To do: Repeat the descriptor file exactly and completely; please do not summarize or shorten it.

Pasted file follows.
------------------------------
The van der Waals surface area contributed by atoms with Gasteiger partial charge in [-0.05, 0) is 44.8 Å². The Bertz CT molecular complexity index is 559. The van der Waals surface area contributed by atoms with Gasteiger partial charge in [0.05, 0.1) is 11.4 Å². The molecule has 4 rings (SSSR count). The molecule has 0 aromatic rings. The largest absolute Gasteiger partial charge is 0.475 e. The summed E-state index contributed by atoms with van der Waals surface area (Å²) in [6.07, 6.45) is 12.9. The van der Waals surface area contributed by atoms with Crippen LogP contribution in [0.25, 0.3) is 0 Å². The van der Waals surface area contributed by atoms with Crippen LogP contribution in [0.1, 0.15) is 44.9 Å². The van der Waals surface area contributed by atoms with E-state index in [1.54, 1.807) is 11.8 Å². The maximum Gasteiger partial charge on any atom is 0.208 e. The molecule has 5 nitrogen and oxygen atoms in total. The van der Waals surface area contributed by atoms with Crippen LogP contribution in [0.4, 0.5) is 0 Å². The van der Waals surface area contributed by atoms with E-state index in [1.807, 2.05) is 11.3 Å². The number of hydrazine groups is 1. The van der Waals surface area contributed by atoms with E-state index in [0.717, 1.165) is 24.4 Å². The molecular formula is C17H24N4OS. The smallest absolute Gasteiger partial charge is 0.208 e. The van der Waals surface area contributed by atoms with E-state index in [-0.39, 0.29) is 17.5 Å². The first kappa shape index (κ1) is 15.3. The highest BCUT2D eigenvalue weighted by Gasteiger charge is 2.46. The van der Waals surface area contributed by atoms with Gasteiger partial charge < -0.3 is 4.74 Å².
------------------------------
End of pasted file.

The van der Waals surface area contributed by atoms with Gasteiger partial charge in [-0.05, 0) is 44.8 Å². The Bertz CT molecular complexity index is 559. The van der Waals surface area contributed by atoms with Gasteiger partial charge in [0.05, 0.1) is 11.4 Å². The molecule has 4 rings (SSSR count). The molecule has 0 aromatic rings. The largest absolute Gasteiger partial charge is 0.475 e. The summed E-state index contributed by atoms with van der Waals surface area (Å²) in [6.07, 6.45) is 12.9. The van der Waals surface area contributed by atoms with Crippen LogP contribution in [0.25, 0.3) is 0 Å². The van der Waals surface area contributed by atoms with Crippen LogP contribution in [0.1, 0.15) is 44.9 Å². The van der Waals surface area contributed by atoms with E-state index in [1.54, 1.807) is 11.8 Å². The maximum Gasteiger partial charge on any atom is 0.208 e. The molecule has 5 nitrogen and oxygen atoms in total. The van der Waals surface area contributed by atoms with Crippen LogP contribution in [0.4, 0.5) is 0 Å². The van der Waals surface area contributed by atoms with E-state index in [1.807, 2.05) is 11.3 Å². The number of hydrazine groups is 1. The van der Waals surface area contributed by atoms with E-state index in [0.717, 1.165) is 24.4 Å². The molecular formula is C17H24N4OS. The smallest absolute Gasteiger partial charge is 0.208 e. The van der Waals surface area contributed by atoms with E-state index in [-0.39, 0.29) is 17.5 Å². The first kappa shape index (κ1) is 15.3. The highest BCUT2D eigenvalue weighted by Gasteiger charge is 2.46. The van der Waals surface area contributed by atoms with Gasteiger partial charge < -0.3 is 4.74 Å².